Santa on a Cross!
Barely Concealed Racism!
I think that’s everything. Please let me know if I’ve missed any of the traditional expat tropes. It is frightfully difficult to keep track.
Made mincemeat from scratch this year as well, what with the import stores I’ve got it from in the past apparently deciding it’s not worth stocking any more. Will let you know how that goes as and when, but it did make the kitchen smell all christmassy, which is a large part of the reason for it in the first place.
I appear to care about this stuff now which, I don’t mind admitting, comes as something of a surprise. For what I can only take as a purely secular tradition, I’m finding that doing it ‘properly’ is getting more and more important. It’s not just the arrival of kids, either, though that’s undoubtedly a factor. My wife’s side of the family is fairly compact, numbers-wise, and so I find myself trying to make up for the christmases of my youth spent with a dozen or more cousins, aunts, and uncles. Or perhaps more accurately the christmases I remember from my youth: looking back with adult hindsight there were clearly any number of sherry-fuelled disagreements and tensions bubbling away alongside the tinsel and crackers. But you don’t know about that as a kid. There’s a tree, there are presents under it, and at dinner you get to eat as much as you like followed by cake and pudding after which Uncle Dave will fall asleep on the sofa and Auntie Janice will trip up repeatedly on perfectly flat floors and cry uncontrollably because she’s ‘in one of her moods’. Who wouldn’t want to hand down those traditions to the next generation?
Part of it is also undoubtedly absence making the heart grow fonder, an absence that is both geographical and temporal. Is it just me going in for all this introspection, or is it part of living in a place where you’ll always be something of an outsider? I guess a large part of growing up is realizing that adults don’t have all the answers, that your parents and all the other figures of authority you thought had all the answers were flying blind most of the time, getting by on a mixture of desperation, panic, and ill-conceived improvisation. Christmas always seemed like such a set thing: we would turn up at our grandparents’ house, eat, sleep, get presents, and go home again. It all just happened and it’s only as you get older that it becomes apparent how much it needed to be constructed as an event.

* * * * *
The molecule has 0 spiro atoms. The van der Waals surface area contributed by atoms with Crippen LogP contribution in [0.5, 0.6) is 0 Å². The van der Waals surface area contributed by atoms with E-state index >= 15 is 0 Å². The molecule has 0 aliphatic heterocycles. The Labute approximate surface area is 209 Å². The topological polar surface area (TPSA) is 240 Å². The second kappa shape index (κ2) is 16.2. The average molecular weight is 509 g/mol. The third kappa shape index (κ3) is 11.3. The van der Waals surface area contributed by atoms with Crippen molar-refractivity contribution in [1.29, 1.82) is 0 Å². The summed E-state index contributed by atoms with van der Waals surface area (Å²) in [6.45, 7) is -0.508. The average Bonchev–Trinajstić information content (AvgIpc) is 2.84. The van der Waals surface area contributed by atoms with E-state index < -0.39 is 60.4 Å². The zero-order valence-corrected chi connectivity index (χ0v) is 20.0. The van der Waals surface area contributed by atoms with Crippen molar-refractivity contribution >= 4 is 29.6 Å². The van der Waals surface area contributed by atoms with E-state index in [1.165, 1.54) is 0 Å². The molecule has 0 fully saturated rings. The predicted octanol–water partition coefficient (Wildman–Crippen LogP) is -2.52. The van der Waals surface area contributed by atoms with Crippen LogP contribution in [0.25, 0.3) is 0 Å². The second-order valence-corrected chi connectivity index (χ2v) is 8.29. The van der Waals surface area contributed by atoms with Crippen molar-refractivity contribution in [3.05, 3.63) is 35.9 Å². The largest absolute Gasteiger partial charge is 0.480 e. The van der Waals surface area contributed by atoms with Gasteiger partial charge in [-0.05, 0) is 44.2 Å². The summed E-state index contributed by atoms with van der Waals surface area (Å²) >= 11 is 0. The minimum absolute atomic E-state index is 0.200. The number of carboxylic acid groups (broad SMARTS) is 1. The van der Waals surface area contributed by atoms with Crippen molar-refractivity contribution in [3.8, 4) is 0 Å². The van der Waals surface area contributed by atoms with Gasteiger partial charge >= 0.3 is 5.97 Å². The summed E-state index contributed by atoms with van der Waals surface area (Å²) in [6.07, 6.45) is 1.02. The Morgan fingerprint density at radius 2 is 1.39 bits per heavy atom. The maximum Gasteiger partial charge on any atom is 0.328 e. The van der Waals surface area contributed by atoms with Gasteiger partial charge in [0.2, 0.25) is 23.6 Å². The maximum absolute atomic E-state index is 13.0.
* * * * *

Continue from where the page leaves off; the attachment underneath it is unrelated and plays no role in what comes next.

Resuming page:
Again, that act of construction is probably more obvious because I’m in a place that isn’t really geared up for it (christmas, I mean. Japan is clearly more than capable of constructing its own arbitrary cultural touchstones). Everything needs to be sourced and made from scratch, whereas back home you can just pluck it all off the shelf. Thanks to the internet it’s definitely easier than when I first came to Japan, which wasn’t all that long ago to be honest but back then it was the Foreign Buyers Club or nothing, unless you had a friend who had access to a US military base.
At the risk of banging the same rather old and tired drum, I actually quite like that about the place. Christmas is no more inauthentic or artificial here than anywhere else you care to mention, it’s just more obviously so. That’s no bad thing, as far as I can see. Problematizing cultural norms is an important first step towards necessary change, however unwittingly it might be done. If the joins are showing then you can better see how it’s all put together, and when you start thinking about the ‘how’ you must inevitably consider the ‘why’, and once you’ve got that you can start to get at what’s really important.
Making marzipan is a legitimate route to enlightenment. I’m off to buy some almonds.